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New study challenges argument on existence of Saraswati river

A study conducted by the Centre of Excellence for Research on the Saraswati River (CERSR) at Kurukshetra University has concluded that all major archaeological sites in Haryana - Siswal, Rakhigarhi, Banawali, Bhirrana, Kunal, Balu, Thana – were located at a radial distance of less than 500m from the paleochannels of Saraswati or the Drishadwati rivers
By Hitender Rao, Chandigarh
PUBLISHED ON JUN 17, 2021 12:28 AM IST

A study conducted by the Centre of Excellence for Research on the Saraswati River (CERSR) at Kurukshetra University has concluded that all major archaeological sites in Haryana - Siswal, Rakhigarhi, Banawali, Bhirrana, Kunal, Balu, Thana – were located at a radial distance of less than 500m from the paleochannels of Saraswati or the Drishadwati rivers.

A paleochannel is a deposit of sediment filling the course of an ancient river.

The study was conducted to find out why only Saraswati river which was spatially sandwiched between Yamuna and Sutlej rivers went into oblivion while all other rivers mentioned in the Rig Veda still exist.

The findings of this study have been published in United Kingdom’s peer reviewed SCI International Journal of Archeological Prospection by John Wiley Publishing Group.

CERSR director Prof Akshey Rajan Chaudhri, who conducted the study to understand disappearance of Saraswati, said the new findings have shattered the belief that Saraswati river was a paleochannel of old Sutlej river.

“This is not a fact. A general belief has been made that Saraswati river was merely 10,000 years old. Research carried out on Ghaggar-Hakra (GH) system which is a further extension of Saraswati river system revealed that the GH system was more than 86,000 years old,” he said.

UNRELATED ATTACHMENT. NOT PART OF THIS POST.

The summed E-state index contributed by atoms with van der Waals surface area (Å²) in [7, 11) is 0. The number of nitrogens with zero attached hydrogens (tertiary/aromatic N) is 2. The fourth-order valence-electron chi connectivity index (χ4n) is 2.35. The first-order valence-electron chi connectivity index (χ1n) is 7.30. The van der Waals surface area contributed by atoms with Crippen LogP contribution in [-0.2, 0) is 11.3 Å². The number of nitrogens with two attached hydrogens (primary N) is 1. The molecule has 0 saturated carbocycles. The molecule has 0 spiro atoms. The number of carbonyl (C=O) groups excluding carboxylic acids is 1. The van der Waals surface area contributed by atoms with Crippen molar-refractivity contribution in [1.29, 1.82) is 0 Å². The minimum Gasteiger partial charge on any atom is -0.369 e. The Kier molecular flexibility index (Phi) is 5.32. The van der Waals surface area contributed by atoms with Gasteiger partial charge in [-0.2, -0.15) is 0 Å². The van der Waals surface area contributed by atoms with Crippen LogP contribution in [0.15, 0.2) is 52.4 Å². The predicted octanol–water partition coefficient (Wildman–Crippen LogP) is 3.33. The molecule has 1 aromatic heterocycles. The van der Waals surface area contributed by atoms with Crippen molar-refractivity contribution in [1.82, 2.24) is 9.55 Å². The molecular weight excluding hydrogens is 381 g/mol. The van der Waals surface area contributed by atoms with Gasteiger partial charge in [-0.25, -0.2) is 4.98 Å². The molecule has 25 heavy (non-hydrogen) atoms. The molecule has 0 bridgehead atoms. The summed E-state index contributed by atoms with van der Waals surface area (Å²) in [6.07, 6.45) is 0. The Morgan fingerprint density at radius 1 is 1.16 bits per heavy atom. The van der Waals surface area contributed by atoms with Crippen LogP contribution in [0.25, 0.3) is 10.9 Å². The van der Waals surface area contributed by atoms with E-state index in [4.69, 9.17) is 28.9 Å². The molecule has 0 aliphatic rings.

‘HARAPPAN SETTLEMENTS PROSPERED DUE TO SARASWATI’

Prof Chaudhri said the Harappan settlements in Haryana and Rajasthan nucleated and prospered in the fertile channel bars and interfluves of this river system.

“The presence of significant clay beds indicates that around 14,000 years, 6,000 years and 4,000 years ago there was a weakening of monsoon and drought conditions which resulted in near absence of flow in the channels,” said Prof Chaudhri, who is also the chairman of the geology department.

The study ‘Saraswati River in Northern India (Haryana) and its Role in Populating the Harappan Civilisation Sites’ has revealed that Saraswati river paleochannels formed a dense web of inter-connecting channels which were continuously networked for over 2,984km in Haryana.

“Saraswati river system has two major paleochannels. One passes through Yamunanagar, Ambala, Kurukshetra, Pehowa, Kaithal, Jind, Fatehabad and Sirsa before entering Hanumangarh in Rajasthan. The other which represented Drishadwati river, a Vedic period tributary of Saraswati, passed through Yamunanagar, Karnal, Panipat, Sonepat, Jind and Hisar districts before passing through Rawatsar in Rajasthan,” said Prof Chaudhri.

‘DIVERSION OF CONTRIBUTING CHANNELS CAUSED ABSENCE OF FLOW’

The study found that Saraswati river was flowing in Haryana until 1402 AD and then there was a sudden absence of flow in the channel thereafter.

This abrupt change appears to be consequence of sudden modification or diversion of contributing channels for constructing five canals (western Yamuna canal) starting from the foothills in Yamunanagar wherein there was a considerable anthropogenic rerouting of streams so as to make water available in Fatehabad and Hisar.

“The channels of the Drishadvati river and the Chautang stream have been extensively utilised for routing this canal,” Prof Chaudhri said.

“Apart from this, natural factors comprising weakened summer monsoon, shrinkage of glacial cover and melt waters, channel avulsion and channel capture, climate change and tectonic disruption of the input channels in the lesser Himalayan terrain also contributed towards the gradual decay and ultimate extinction of this mega river system,” he said.

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